Wednesday, 16 June 2010

A special kind of play

One of the many beautiful Oberammergau wood carvings taken by me. Artist unknown.

I’ve gone AWOL again, this time to the beautiful town of Pertisau in the Tyrol, Austria and a couple of days in the delightful village of Oberammergau in Germany. The trip was planned two years ago by my best friend and me. It seems like a long wait for a trip but this was due to the fact that the trip included a special theatre visit. We had organised to see the renowned Oberammergau Passion Play. There is a waiting list of two years for tickets to see this particular play. It is performed every ten years as per tradition and custom of the area. It had been on my ‘to see and do list’ for some time now and this year, 2010 was the year! I recall my parents going to Oberammergau some thirty years ago when I was a student at university.

The Oberammergau Passion Play originates from a vow made by the people of the village in the year 1633. It was during this time that many people in the region died as a result of the Black Death. The people vowed to portray the ‘Passion, Death and Resurrection of our Lord Jesus Christ’ every ten years. Having made this particular pledge not one person in the village of Oberammergau died of the Black Death.

What’s so special about this play is that at least half the village (2500 people) are involved in the production, children as young as three and adults as old as ninety. Occasionally several members from one family may be involved in the production. All the actors are volunteers and prepare for the play at least a year before the season starts. Men will grow their hair long and acquire beards for their respective roles long before the season starts in the May. The season finishes in October and the play is performed five days a week. That’s a lot of rehearsals and performances.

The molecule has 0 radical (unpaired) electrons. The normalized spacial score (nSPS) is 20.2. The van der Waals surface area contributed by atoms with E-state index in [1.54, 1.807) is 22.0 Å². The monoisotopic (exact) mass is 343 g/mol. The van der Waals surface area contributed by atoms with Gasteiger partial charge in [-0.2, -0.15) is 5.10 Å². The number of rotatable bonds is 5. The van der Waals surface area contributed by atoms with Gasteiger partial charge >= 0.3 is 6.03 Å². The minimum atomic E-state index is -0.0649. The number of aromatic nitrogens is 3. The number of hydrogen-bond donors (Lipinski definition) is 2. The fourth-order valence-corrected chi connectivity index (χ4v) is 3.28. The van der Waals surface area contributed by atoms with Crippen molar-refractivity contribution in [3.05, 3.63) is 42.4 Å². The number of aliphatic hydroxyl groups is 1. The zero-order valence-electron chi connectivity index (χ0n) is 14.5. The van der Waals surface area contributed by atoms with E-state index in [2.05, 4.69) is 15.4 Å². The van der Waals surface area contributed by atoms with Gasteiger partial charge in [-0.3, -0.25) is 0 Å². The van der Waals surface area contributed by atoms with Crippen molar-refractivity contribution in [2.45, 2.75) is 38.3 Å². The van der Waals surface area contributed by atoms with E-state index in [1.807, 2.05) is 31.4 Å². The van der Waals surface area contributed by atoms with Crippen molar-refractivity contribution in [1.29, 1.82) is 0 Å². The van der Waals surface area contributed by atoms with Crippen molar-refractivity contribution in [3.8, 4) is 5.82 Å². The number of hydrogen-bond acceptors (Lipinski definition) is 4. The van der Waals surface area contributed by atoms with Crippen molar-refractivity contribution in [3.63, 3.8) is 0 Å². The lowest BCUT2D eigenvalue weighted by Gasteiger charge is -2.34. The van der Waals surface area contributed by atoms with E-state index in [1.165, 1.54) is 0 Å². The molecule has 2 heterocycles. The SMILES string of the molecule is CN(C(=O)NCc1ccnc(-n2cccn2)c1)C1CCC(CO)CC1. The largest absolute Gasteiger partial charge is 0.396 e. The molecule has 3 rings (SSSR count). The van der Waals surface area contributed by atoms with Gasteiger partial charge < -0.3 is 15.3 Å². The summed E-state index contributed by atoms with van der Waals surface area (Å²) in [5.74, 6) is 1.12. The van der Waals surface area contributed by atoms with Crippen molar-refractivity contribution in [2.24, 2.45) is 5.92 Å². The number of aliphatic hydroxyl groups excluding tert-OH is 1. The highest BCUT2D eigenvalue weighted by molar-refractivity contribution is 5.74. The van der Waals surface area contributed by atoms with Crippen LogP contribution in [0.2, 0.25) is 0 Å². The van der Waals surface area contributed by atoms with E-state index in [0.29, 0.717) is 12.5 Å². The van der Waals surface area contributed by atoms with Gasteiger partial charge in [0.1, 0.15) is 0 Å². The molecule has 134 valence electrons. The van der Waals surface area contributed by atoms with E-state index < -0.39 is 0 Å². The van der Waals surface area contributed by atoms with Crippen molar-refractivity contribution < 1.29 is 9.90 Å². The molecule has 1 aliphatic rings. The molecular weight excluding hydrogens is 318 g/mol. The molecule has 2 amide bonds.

To witness a production of the Oberammergau Passion Play is truly a wonderful experience. The choir, the music and the cast capture the drama, emotion and dignity of this story in the most fitting of ways. The setting, the ever changing scenes and the costumes capture the atmosphere of the event beautifully. Minutes into the performance I felt that I was no longer a spectator but someone caught up in the story of the time. The whole performance took us through varying levels of emotion. I was pleased that the two year wait for tickets was worth it. I would certainly recommend adding it to your ‘places to see’ list for 2020 and remember to book in plenty of time.

Ludwig Modl (theological advisor of the Oberammergau Passion Plays) wrote,

‘Once again they (the people) keep the vow of their ancestors in a way that remains true to the original promise. The play of redemption seeks to capture the fears and longings of the people of our times and gives them the kind of hope offered by faith. Consequently, the play is not a museum-like folk theatre, it is a theatre of the people for the people that reaches deep into life and seeks to convey hope.

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